Folklore and the Federal Music Project
The Federal Music Project
The Federal Music Project, which ran from 1935 to 1939, was created to employ out-of-work professional musicians, including instrumentalists, composers, vocalists, and teachers. Employees of the project conducted music classes for all ages and ability levels and performed in musical groups nationwide. Band and orchestra concerts, recitals, and music festivals not only allowed musicians to continue earning a living, but they also served to entertain the public and promote the advancement of music appreciation.
Dr. Nikolai Sokoloff (1886-1965), a Russian-American violinist and the founder and former conductor of the Cleveland Orchestra, served as director of the project.
WPA Folklife Surveys
The Folklore Section of the WPA's Federal Writers' Project conducted fieldwork around the nation, recording songs, traditions, and stories. The recordings and photographs made during these folklife surveys of various states were sent to the Archive of American Folk-Song (now the American Folklife Center) at the Library of Congress, where they are preserved to this day.
The authors of several books have mined the songs, stories, and oral histories from the Folklife surveys for their work--the first being Benjamin A. Botkin's Treasury of American Folklore. A selection of other books that draw on this fieldwork may be found in the bibliography below.
Recently, some of the WPA Folklife surveys have also been digitized:
Florida Folklife (http://memory.loc.gov/ammem/collections/florida/).
WPA California Folk Music Project (http://memory.loc.gov/ammem/afccchtml/cowhome.html)
Copies of the Indiana Writers' Project are kept at the Cunningham Library (http://library.indstate.edu/about/units/rbsc/iwpp/iwpp-idx.html) at Indiana State University, Terre Haute.
Ronald Baker's book Hoosier Folk Legends (Bloomington: University of Indiana Press, 1982) includes texts of legends and ghost stories collected during this project.
Several outstanding American folklorists worked for the WPA Folklore section, including those highlighted below.
Zora Neale Hurston (1891-1960)
Hurston, a native of Eatonville, Florida, was already a published novelist and folklorist when she took a job with the Florida Federal Writers' Project. "Folklore is the boiled-down juice, or potlikker, of human living," she said. See:
Zora Neale Hurston in Florida -- A list of all the known sound recordings Hurston made while working for the WPA in Florida in the 1930s.
- "Florida Folklife and the WPA, an Introduction," by Stetson Kennedy (Director of Folklore, Life History, and Social-Ethnic Studies, WPA Florida Writers
- Biography of Zora Neale Hurston
- Go gator and muddy the water: writings by Zora Neale Hurston from the Federal Writers' Project (1999). New York: W. W. Norton. GR111.A47 H84 1999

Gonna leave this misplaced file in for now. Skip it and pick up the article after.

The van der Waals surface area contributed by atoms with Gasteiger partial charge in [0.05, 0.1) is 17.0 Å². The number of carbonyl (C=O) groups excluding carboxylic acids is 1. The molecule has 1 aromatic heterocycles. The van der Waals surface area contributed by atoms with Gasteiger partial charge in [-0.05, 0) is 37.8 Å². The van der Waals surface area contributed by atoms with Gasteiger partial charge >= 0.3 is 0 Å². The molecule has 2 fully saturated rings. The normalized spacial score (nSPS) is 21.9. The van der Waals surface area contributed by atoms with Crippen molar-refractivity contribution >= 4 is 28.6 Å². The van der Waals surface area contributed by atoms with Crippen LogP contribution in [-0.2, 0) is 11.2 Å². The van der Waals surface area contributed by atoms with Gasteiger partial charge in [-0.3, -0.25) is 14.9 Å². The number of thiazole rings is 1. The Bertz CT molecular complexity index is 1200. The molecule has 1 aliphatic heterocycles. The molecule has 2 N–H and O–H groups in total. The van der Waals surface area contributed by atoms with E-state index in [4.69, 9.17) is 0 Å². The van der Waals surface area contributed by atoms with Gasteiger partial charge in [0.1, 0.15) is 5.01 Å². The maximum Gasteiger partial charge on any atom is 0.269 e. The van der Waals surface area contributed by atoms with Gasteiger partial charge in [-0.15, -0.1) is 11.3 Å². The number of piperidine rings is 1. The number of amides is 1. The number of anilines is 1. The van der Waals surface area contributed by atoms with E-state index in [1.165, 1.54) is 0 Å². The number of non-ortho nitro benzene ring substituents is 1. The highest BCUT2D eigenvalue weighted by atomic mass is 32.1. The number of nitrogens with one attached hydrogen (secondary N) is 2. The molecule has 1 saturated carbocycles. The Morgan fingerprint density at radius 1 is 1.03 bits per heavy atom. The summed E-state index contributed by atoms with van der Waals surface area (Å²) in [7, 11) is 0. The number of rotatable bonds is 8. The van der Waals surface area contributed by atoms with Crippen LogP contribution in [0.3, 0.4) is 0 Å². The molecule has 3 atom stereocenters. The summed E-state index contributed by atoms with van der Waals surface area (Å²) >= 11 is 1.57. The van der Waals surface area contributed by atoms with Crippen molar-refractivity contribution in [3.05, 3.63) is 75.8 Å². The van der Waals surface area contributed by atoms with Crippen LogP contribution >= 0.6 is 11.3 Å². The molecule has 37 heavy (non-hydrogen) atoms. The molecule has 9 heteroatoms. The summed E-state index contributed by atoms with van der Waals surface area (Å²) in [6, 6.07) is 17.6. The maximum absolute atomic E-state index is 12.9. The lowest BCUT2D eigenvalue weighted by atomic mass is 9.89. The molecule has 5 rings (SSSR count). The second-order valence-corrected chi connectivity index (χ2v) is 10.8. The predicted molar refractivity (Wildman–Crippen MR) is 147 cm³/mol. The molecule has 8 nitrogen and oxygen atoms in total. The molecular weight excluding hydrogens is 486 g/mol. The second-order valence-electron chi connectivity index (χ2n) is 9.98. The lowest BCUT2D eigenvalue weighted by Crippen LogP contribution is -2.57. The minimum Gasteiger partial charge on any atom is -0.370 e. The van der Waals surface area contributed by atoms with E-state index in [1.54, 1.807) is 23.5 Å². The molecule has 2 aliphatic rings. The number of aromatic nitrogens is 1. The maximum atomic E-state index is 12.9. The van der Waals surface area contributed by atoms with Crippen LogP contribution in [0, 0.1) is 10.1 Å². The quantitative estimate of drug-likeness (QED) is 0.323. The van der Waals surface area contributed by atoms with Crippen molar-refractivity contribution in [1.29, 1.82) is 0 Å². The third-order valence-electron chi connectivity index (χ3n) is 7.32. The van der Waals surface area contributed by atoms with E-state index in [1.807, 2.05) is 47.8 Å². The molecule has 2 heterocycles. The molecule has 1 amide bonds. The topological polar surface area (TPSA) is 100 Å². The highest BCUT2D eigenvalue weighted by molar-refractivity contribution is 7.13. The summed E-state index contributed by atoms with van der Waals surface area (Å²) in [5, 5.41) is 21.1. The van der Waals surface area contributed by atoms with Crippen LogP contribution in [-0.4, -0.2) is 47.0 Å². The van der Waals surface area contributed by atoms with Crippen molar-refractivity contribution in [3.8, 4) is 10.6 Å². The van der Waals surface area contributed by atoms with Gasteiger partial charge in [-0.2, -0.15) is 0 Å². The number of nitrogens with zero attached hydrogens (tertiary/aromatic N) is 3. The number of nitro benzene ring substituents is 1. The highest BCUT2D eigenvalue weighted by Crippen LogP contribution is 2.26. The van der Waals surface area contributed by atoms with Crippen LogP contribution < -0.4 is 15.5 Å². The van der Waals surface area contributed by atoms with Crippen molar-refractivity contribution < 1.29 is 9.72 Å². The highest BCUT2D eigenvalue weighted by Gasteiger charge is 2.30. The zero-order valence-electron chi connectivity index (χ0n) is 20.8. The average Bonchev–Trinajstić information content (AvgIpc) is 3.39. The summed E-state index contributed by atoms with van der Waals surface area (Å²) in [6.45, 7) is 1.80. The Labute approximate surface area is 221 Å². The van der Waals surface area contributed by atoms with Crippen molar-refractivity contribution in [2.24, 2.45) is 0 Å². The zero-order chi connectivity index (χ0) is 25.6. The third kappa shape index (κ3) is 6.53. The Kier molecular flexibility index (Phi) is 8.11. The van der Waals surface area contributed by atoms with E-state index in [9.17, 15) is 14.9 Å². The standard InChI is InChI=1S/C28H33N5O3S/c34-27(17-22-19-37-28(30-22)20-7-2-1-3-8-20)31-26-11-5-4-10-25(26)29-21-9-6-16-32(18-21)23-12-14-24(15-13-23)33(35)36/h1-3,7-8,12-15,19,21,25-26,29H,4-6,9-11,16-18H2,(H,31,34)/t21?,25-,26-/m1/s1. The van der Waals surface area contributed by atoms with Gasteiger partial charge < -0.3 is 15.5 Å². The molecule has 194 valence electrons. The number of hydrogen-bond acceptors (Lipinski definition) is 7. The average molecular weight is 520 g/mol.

Herbert Halpert (1911-2000)
Halpert conducted fieldwork for the WPA from 1938-1939, driving a specially equipped ambulance with the cumbersome recording equipment around the South, in New York, and around the Pine Barrens region of New Jersey. Some of these recordings of folksongs, ballads, street cries, and stories are held in the Archives of Traditional Music on the IU Bloomington campus. Later he studied folklore under Stith Thompson at IU, graduating with a PhD in 1947. See:
- Herbert Halpert Obituary
- Sullivan, J. (2006). Newfoundland portfolio: a history in portraits. (St John's, Newfoundland: Jesperson Publishing). p. 67-69.
John A. Lomax (1867-1948), and his son Alan Lomax (1915-2002)
John Lomax studied with George Lyman Kittredge at Harvard, cofounded the Texas Follore Society, and in the 1930s began collecting folksongs from the southern states and contributing them to the Archive of American Folk Song. As the Federal Writers' Project's first folklore editor, Lomax directed the gathering of ex-slave narratives and devised a questionnaire for Project fieldworkers to use. His son Alan began accompanying him on field trips while still in his teens. See:
- Voices from the Days of Slavery: Biographies of the Interviewers
- Biography of John A. Lomax
- Alan Lomax Collection
Field recordings from the WPA Folklore Section
"Tilly, lend me Your Pigeon" (performed by Zora Neale Hurston): "The young lady thinks it's time for them to married, in fact she thinks they just have to, and the
boy doesn't want to marry."
- "Mama Don't Want No Pies, No Rice (All She Want Is Whisky, Brandy All the Time)" (performed by Zora Neale Hurston)
- "I'm Old But I'm Awfully Tough" (Hubert Brady, recorded by Sidney Robertson Cowell in Columbia CA, 1939)
Portrait of Hubert Brady at http://memory.loc.gov/afc/afccc/p000/p008r.jpg
- "Old Sam Finley Had a Pig" (Mrs. Byron Coffin, Sr., recorded by Sidney Robertson Cowell in Alameda, California on April 6, 1939)
- "O Compadre = Come on, Compadre" (Portuguese folksong performed by Alice Lemos Avila, recorded by Sidney Robertson Cowell in Oakland,
California on January 23, 1939)
Photograph at http://memory.loc.gov/cgi-bin/query/r?ammem/cowellbib:@field%28NUMBER%28@%28p147%29%29%29
- "Haste to the Wedding" (Thomas Mann on the hammered dulcimer, recorded by Sidney Robertson Cowell in Ortonville, Iowa in July, 1937)